The trees will soon have lost their leaves. What should I buy him for Christmas? Maybe my car will have a flat tire again. The vacuum cleaner, the camera and the kitchen scale are broken. What will be the next thing to break? The weather forecasters predict more storms to come…It will be colder outside, snow might come, the roads will be slippery… He said today he felt sick, I hope we’re not all going to have the flu. She has heard dirty swearwords, I hope she will not begin to use them too. I thought I had time, but I can’t make it in time to write the Christmas series. What should I make for dinner tonight? Where did time go? It was here a moment ago! Hey…where am I driving?
“Seek first his kingdom and his righteousness, and all these things will be given to you as well.” (Matt 6:33)
Let’s read the verse in context.
“No one can serve two masters. Either you will hate the one and love the other, or you will be devoted to the one and despise the other. You cannot serve both God and money.
25 Therefore I tell you, do not worry about your life, what you will eat or drink; or about your body, what you will wear. Is not life more than food, and the body more than clothes? 26 Look at the birds of the air; they do not sow or reap or store away in barns, and yet your heavenly Father feeds them. Are you not much more valuable than they? 27 Can any one of you by worrying add a single hour to your life? 28 And why do you worry about clothes? See how the flowers of the field grow. They do not labor or spin. 29 Yet I tell you that not even Solomon in all his splendor was dressed like one of these. 30 If that is how God clothes the grass of the field, which is here today and tomorrow is thrown into the fire, will he not much more clothe you—you of little faith? 31 So do not worry, saying, ‘What shall we eat?’ or ‘What shall we drink?’ or ‘What shall we wear?’ 32 For the pagans run after all these things, and your heavenly Father knows that you need them. 33 But seek first his kingdom and his righteousness, and all these things will be given to you as well. 34 Therefore do not worry about tomorrow, for tomorrow will worry about itself. Each day has enough trouble of its own.” (Matt 6:25-34)
When someone tells me – or when God tells me not to worry, I see that as a comfort and an encouragement. This scripture makes me think about my own focus and I see how much effort I spend thinking about the past and the future. I realize it’s more fruitful to live in trust and gratitude, to trust God is with me always, unto the end of the world (Matt 28:20). I can’t see the future, but I pray “Our Father, your kingdom come, your will be done.”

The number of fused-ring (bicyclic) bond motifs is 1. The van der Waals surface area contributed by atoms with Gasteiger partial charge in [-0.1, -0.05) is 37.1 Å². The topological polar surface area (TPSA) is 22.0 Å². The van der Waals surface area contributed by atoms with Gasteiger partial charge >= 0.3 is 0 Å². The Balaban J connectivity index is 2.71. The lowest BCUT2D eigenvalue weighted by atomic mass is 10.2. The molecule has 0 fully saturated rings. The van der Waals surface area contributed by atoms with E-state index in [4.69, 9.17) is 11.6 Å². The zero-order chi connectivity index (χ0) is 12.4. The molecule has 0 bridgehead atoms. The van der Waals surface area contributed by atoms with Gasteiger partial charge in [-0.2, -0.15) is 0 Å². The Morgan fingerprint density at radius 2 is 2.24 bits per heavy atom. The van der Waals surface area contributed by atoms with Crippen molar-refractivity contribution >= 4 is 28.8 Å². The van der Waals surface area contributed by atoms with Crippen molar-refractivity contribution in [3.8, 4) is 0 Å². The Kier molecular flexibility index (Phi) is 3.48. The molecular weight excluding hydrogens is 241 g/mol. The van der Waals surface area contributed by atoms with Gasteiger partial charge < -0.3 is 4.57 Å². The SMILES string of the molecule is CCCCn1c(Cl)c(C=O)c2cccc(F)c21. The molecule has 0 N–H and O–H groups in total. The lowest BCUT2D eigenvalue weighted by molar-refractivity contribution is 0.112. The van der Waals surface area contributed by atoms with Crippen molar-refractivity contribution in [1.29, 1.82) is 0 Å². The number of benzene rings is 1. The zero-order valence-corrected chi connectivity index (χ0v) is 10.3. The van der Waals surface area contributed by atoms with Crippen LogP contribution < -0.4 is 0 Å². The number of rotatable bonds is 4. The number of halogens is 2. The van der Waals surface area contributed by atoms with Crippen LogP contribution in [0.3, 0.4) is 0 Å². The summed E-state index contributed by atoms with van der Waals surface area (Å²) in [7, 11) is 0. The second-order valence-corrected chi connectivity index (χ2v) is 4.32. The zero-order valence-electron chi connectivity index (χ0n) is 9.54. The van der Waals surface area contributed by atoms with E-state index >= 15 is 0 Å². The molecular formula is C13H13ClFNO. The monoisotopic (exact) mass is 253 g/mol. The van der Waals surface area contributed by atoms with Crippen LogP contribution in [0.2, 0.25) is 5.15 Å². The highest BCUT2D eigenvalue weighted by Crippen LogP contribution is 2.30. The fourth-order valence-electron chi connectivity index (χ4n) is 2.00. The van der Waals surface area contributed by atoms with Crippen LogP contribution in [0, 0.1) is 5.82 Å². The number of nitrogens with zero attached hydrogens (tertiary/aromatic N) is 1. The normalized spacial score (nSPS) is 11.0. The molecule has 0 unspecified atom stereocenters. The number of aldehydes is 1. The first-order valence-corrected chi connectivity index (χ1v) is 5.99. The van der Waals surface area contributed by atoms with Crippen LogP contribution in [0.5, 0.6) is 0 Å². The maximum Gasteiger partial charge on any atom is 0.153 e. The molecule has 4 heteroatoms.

Go for a walk in the nature. Look at the trees, the horses and the cows. What can you learn from plants and animals?
What we can learn from Salomo
Salomo met God in a dream (1. King chapter 3). God says: “Ask for whatever you want me to give you.” (v. 5). That is what God says to Salomo. Is God a wish fairy? Can we really have whatever we want?
This is what Salomo asks God for:
“You have shown great kindness to your servant, my father David, because he was faithful to you and righteous and upright in heart. You have continued this great kindness to him and have given him a son to sit on his throne this very day. 7 Now, Lord my God, you have made your servant king in place of my father David. But I am only a little child and do not know how to carry out my duties. 8 Your servant is here among the people you have chosen, a great people, too numerous to count or number. 9 So give your servant a discerning heart to govern your people and to distinguish between right and wrong. For who is able to govern this great people of yours?” (1 King 3:6-9)
“Since you have asked for this and not for long life or wealth for yourself, nor have asked for the death of your enemies but for discernment in administering justice, 12 I will do what you have asked. I will give you a wise and discerning heart, so that there will never have been anyone like you, nor will there ever be. 13 Moreover, I will give you what you have not asked for—both wealth and honor—so that in your lifetime you will have no equal among kings. 14 And if you walk in obedience to me and keep my decrees and commands as David your father did, I will give you a long life.” (1 King 3:11-14)
Salomo asked for wisdom and a discerning heart. He understood the huge responsibility he had as a king. Salomo sought God’s kingdom and righteousness. God answered his prayer and gave him more than he asked for.
Our Father, your kingdom come.
Pray and reflect on these questions:
Who or what is the master in your life?
How can we seek God’s kingdom and righteousness today?